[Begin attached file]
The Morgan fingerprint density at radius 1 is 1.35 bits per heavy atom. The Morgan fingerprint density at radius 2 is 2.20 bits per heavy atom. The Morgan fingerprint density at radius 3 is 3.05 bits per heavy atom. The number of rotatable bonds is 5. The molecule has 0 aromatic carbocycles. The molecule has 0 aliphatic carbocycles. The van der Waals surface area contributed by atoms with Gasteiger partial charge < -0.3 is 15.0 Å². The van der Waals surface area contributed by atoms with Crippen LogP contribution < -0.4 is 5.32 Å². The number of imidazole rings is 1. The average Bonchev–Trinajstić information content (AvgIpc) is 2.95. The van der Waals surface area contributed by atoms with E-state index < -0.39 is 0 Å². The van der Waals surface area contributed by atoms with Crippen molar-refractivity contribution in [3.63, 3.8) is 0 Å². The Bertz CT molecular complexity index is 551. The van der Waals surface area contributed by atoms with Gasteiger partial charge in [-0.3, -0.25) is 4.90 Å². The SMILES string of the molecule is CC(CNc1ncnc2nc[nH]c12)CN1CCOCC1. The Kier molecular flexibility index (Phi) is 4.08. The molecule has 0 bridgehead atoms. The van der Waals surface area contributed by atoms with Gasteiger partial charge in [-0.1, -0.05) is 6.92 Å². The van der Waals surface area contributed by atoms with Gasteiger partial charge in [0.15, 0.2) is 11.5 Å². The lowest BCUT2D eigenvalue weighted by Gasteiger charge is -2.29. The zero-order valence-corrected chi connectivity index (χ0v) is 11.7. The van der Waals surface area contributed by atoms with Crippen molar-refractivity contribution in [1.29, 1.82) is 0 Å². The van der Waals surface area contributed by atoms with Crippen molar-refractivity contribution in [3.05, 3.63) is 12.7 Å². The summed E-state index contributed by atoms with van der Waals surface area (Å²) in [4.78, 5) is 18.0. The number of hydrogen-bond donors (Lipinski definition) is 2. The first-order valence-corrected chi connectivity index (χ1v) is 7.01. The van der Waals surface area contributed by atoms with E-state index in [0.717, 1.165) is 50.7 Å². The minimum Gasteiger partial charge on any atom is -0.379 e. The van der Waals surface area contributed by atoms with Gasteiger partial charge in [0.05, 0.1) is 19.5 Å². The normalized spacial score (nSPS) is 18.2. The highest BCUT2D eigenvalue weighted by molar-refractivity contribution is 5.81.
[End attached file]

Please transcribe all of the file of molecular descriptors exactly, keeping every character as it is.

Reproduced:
The Morgan fingerprint density at radius 1 is 1.35 bits per heavy atom. The Morgan fingerprint density at radius 2 is 2.20 bits per heavy atom. The Morgan fingerprint density at radius 3 is 3.05 bits per heavy atom. The number of rotatable bonds is 5. The molecule has 0 aromatic carbocycles. The molecule has 0 aliphatic carbocycles. The van der Waals surface area contributed by atoms with Gasteiger partial charge < -0.3 is 15.0 Å². The van der Waals surface area contributed by atoms with Crippen LogP contribution < -0.4 is 5.32 Å². The number of imidazole rings is 1. The average Bonchev–Trinajstić information content (AvgIpc) is 2.95. The van der Waals surface area contributed by atoms with E-state index < -0.39 is 0 Å². The van der Waals surface area contributed by atoms with Crippen molar-refractivity contribution in [3.63, 3.8) is 0 Å². The Bertz CT molecular complexity index is 551. The van der Waals surface area contributed by atoms with Gasteiger partial charge in [-0.3, -0.25) is 4.90 Å². The SMILES string of the molecule is CC(CNc1ncnc2nc[nH]c12)CN1CCOCC1. The Kier molecular flexibility index (Phi) is 4.08. The molecule has 0 bridgehead atoms. The van der Waals surface area contributed by atoms with Gasteiger partial charge in [-0.1, -0.05) is 6.92 Å². The van der Waals surface area contributed by atoms with Gasteiger partial charge in [0.15, 0.2) is 11.5 Å². The lowest BCUT2D eigenvalue weighted by Gasteiger charge is -2.29. The zero-order valence-corrected chi connectivity index (χ0v) is 11.7. The van der Waals surface area contributed by atoms with Crippen molar-refractivity contribution in [1.29, 1.82) is 0 Å². The van der Waals surface area contributed by atoms with Crippen molar-refractivity contribution in [3.05, 3.63) is 12.7 Å². The summed E-state index contributed by atoms with van der Waals surface area (Å²) in [4.78, 5) is 18.0. The number of hydrogen-bond donors (Lipinski definition) is 2. The first-order valence-corrected chi connectivity index (χ1v) is 7.01. The van der Waals surface area contributed by atoms with E-state index in [0.717, 1.165) is 50.7 Å². The minimum Gasteiger partial charge on any atom is -0.379 e. The van der Waals surface area contributed by atoms with Gasteiger partial charge in [0.05, 0.1) is 19.5 Å². The normalized spacial score (nSPS) is 18.2. The highest BCUT2D eigenvalue weighted by molar-refractivity contribution is 5.81.